Imported cars were better than their domestic counterparts in perceived fuel efficiency and consumer satisfaction, and the same measures were high for hybrid, diesel, and gas in order. Both domestic and imported hybrids did well on perceived fuel efficiency and consumer satisfaction, with the domestic hybrids indicating a huge improvement in the areas, in particular. The domestic hybrids were similar to the imported hybrids when it comes to perceived fuel efficiency while doing even better than their imported diesel cars in consumer satisfaction. Overall, the imports were rated as very satisfactory, making a big difference in diesel among other things. Consumer satisfaction with imported cars’ fuel efficiency remained intact despite the reduction in the imported car sales volume after fuel efficiency controversies.
The fuel efficiency satisfaction score for imported cars was 72.7 pts., which was largely higher (8.2 pts.) than domestic cars (64.5 pts.), while the satisfaction by fuel type was high for hybrid, diesel and gas in order [Figure 1-1]. Fuel efficiency satisfaction of hybrid cars in both domestic and imported cars exceeded 80 pts., receiving a favorable rates from the consumers What is noticeable was that domestic hybrids earned 80.8 pts and outperformed their imported counterparts (78.0 pts) by not a small margin (2.8 pts), when the imported hybrids were once a king and sensation of fuel efficiency. Domestic diesel cars, however, were unable to close in the big gap (11.0 pts.) with imported diesel cars while domestic gas cars stayed the lowest in the given evaluations.
Regarding compound fuel efficiency that consumers perceive, overall, imported cars (12.7km/ℓ) did better than domestic cars (11.9km/ℓ) on the measure. By fuel type, the perceived compound fuel efficiency was high for hybrid, diesel, and gas in order, with domestic and imported cars performing differently by each of the fuel types. Domestic cars did better (11.5km/ℓ) than imported cars (10.6km/ℓ) in gas fuel efficiency, with the imported cars (13.9km/ℓ) being superior to domestic cars (12.3km/ℓ) in diesel, while both domestic and imported hybrids tied at 16.6km/ℓ when it comes to the fuel type’s efficiency. The results showed that the fuel efficiency of domestic hybrids improved greatly, which then linked to high consumer satisfaction.
<Figure 1-1> Perceived Fuel Efficiency satisfaction / <Figure 1-2> Perceived Compound Fuel Efficiency (City driving 55%+Highway 45%)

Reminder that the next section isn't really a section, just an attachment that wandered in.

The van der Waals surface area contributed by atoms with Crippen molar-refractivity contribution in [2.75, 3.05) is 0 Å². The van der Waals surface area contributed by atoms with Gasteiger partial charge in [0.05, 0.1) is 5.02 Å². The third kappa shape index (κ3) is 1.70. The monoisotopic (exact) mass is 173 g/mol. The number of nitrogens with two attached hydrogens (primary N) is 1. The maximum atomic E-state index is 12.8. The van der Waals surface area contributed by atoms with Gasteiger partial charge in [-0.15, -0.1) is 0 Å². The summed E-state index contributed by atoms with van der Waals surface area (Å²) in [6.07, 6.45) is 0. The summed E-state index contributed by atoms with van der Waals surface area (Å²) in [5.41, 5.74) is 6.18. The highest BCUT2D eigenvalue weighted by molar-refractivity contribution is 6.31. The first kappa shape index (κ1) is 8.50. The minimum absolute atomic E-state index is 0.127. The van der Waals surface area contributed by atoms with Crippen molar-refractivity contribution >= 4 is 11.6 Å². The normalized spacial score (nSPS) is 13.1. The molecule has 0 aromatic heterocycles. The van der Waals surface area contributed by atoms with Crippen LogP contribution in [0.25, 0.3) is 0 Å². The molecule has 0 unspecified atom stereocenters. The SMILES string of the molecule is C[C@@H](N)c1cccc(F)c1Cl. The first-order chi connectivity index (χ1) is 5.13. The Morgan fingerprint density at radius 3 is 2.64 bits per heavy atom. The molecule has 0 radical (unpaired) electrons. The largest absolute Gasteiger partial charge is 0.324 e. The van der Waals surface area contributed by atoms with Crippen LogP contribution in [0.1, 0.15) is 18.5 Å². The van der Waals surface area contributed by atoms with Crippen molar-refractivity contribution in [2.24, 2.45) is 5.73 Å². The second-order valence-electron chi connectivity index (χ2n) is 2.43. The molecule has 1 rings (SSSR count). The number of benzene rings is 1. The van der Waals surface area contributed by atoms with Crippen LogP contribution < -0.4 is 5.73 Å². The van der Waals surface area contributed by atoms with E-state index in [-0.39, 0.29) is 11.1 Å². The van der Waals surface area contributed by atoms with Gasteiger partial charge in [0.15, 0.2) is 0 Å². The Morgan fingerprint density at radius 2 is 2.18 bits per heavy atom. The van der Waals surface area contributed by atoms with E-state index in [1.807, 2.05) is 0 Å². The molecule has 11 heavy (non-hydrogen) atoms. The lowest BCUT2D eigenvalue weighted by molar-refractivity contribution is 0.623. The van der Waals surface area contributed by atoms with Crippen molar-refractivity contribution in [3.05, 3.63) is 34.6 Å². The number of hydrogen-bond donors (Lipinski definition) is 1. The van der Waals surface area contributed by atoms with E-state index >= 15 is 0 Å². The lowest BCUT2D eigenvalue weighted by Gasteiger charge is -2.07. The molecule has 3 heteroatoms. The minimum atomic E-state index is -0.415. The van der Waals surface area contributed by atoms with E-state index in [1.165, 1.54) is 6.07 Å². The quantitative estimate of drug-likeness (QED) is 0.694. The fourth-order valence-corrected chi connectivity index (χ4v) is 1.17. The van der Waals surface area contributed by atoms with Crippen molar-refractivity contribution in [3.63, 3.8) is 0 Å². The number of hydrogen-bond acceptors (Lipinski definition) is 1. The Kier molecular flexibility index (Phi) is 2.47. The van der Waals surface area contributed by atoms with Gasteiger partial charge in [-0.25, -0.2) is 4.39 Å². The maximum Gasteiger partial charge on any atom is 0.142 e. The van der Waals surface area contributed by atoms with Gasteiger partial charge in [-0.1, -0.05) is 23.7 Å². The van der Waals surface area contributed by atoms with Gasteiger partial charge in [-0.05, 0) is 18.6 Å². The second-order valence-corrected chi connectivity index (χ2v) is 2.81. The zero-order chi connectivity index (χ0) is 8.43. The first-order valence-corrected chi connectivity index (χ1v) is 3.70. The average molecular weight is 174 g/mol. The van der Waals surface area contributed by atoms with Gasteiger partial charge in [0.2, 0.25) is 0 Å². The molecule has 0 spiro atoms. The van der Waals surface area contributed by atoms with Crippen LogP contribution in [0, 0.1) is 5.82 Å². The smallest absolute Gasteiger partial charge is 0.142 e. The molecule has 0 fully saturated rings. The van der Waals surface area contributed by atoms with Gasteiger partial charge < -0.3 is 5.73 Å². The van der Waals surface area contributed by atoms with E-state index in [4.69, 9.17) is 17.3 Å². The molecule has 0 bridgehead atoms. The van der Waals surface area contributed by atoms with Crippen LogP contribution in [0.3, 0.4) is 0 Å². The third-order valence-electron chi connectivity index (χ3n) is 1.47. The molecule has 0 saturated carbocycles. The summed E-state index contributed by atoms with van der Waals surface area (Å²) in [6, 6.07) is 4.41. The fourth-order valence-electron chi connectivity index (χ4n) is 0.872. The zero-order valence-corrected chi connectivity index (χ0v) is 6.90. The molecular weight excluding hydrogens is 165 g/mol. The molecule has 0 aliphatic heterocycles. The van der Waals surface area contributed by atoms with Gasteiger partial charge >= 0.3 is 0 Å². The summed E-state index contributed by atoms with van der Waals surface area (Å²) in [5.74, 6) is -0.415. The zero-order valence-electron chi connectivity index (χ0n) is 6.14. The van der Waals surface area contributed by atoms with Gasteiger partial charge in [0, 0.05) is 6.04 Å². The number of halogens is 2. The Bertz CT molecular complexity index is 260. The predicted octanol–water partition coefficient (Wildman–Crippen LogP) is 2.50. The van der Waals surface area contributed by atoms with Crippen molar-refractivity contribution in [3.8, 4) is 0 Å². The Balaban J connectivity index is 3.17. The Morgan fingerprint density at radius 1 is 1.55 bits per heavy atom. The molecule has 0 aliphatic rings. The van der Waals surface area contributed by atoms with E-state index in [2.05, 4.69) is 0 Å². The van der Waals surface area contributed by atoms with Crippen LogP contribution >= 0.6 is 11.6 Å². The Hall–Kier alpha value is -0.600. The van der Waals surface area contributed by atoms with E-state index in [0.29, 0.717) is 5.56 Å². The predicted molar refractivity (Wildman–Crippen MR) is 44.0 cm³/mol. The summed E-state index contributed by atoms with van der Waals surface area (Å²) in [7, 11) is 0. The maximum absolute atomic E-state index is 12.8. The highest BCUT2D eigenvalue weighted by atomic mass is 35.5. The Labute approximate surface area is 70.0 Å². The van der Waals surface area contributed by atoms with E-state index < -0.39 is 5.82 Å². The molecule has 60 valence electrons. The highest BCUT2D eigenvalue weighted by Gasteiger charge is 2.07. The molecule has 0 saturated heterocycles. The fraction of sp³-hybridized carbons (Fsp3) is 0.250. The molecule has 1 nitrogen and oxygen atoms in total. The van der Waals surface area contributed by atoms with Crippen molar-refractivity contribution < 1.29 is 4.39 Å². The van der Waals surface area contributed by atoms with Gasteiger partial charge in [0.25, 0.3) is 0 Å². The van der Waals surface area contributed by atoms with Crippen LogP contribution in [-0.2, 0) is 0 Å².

For imported cars, a bigger portion of vehicles have a larger displacement, then there is among domestic cars in general. For the given reason, seemingly, the imported cars are disadvantageous in terms of fuel efficiency, but the perceived fuel efficiency and satisfaction with the cars were higher than domestic cars. The gap between the imported and domestic cars will be even larger when it comes to the fuel efficiency and consumer satisfaction therewith for the cars of the same car class or the same price. Obviously, the domestic cars remain inferior to imported cars, which will need to be overcome in no time.
Fuel efficiency was one of the driving forces for imported cars, recently, which was predicted hard for domestic cars to beat their imported counterparts upon. However, the recent domestic cars’ remarkable growth in the area showcased a possibility for a new breakthrough. The domestic hybrids not only showed a similar level of fuel efficiency to the imported hybrids’ but also outperformed imported diesel cars in consumers satisfaction, which had not been seen as hardly possible. The domestic hybrids are emerging to counteract the imported hybrids while also sniping at the imported diesel cars at the same time.
The survey results are the part of ConsumerInsight`s annual Syndicated Automobile Study (18th as of 2018) that asked those who had bought a new car within the past three years (22,989 respondents) about their cars’ fuel efficiency on city road and highway driving, respectively, and how satisfied they were on a scale of 10 points. The perceived fuel efficiency was converted into driving distance (km) per liter, and consumer satisfaction was into 100 points.